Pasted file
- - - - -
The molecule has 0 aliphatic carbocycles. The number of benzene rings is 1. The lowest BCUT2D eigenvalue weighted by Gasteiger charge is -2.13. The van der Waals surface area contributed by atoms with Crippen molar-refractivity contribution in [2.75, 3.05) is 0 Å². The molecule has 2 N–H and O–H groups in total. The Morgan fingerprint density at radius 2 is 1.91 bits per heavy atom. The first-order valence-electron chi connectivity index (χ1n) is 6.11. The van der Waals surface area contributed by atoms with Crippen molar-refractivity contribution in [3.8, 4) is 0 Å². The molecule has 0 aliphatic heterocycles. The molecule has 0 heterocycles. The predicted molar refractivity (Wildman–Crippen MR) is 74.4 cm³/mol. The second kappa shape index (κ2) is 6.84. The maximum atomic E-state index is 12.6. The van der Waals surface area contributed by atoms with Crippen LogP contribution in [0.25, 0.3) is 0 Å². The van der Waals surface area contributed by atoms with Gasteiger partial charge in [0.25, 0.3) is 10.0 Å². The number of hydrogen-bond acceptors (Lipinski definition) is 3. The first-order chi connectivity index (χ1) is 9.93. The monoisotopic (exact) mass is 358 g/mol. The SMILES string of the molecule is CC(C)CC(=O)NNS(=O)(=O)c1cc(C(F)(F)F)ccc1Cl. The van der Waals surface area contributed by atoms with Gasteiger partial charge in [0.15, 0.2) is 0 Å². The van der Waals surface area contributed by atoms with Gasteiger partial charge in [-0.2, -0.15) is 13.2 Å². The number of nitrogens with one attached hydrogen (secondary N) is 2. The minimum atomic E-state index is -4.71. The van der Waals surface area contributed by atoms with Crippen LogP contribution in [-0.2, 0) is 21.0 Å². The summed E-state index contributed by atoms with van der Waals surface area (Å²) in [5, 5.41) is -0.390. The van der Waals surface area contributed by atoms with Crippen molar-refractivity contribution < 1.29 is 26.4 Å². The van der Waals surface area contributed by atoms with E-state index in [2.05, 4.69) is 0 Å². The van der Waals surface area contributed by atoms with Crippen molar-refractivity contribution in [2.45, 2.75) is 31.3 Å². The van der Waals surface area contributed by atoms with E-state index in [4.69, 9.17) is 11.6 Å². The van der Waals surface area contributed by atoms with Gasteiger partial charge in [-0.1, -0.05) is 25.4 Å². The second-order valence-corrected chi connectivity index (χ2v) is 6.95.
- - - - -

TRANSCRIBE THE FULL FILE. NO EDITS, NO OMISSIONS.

The molecule has 0 aliphatic carbocycles. The number of benzene rings is 1. The lowest BCUT2D eigenvalue weighted by Gasteiger charge is -2.13. The van der Waals surface area contributed by atoms with Crippen molar-refractivity contribution in [2.75, 3.05) is 0 Å². The molecule has 2 N–H and O–H groups in total. The Morgan fingerprint density at radius 2 is 1.91 bits per heavy atom. The first-order valence-electron chi connectivity index (χ1n) is 6.11. The van der Waals surface area contributed by atoms with Crippen molar-refractivity contribution in [3.8, 4) is 0 Å². The molecule has 0 aliphatic heterocycles. The molecule has 0 heterocycles. The predicted molar refractivity (Wildman–Crippen MR) is 74.4 cm³/mol. The second kappa shape index (κ2) is 6.84. The maximum atomic E-state index is 12.6. The van der Waals surface area contributed by atoms with Crippen LogP contribution in [0.25, 0.3) is 0 Å². The van der Waals surface area contributed by atoms with Gasteiger partial charge in [0.25, 0.3) is 10.0 Å². The number of hydrogen-bond acceptors (Lipinski definition) is 3. The first-order chi connectivity index (χ1) is 9.93. The monoisotopic (exact) mass is 358 g/mol. The SMILES string of the molecule is CC(C)CC(=O)NNS(=O)(=O)c1cc(C(F)(F)F)ccc1Cl. The van der Waals surface area contributed by atoms with Gasteiger partial charge in [0.15, 0.2) is 0 Å². The van der Waals surface area contributed by atoms with Gasteiger partial charge in [-0.2, -0.15) is 13.2 Å². The number of nitrogens with one attached hydrogen (secondary N) is 2. The minimum atomic E-state index is -4.71. The van der Waals surface area contributed by atoms with Crippen LogP contribution in [-0.2, 0) is 21.0 Å². The summed E-state index contributed by atoms with van der Waals surface area (Å²) in [5, 5.41) is -0.390. The van der Waals surface area contributed by atoms with Crippen molar-refractivity contribution < 1.29 is 26.4 Å². The van der Waals surface area contributed by atoms with E-state index in [2.05, 4.69) is 0 Å². The van der Waals surface area contributed by atoms with Crippen molar-refractivity contribution in [2.45, 2.75) is 31.3 Å². The van der Waals surface area contributed by atoms with E-state index in [4.69, 9.17) is 11.6 Å². The van der Waals surface area contributed by atoms with Gasteiger partial charge in [-0.1, -0.05) is 25.4 Å². The second-order valence-corrected chi connectivity index (χ2v) is 6.95.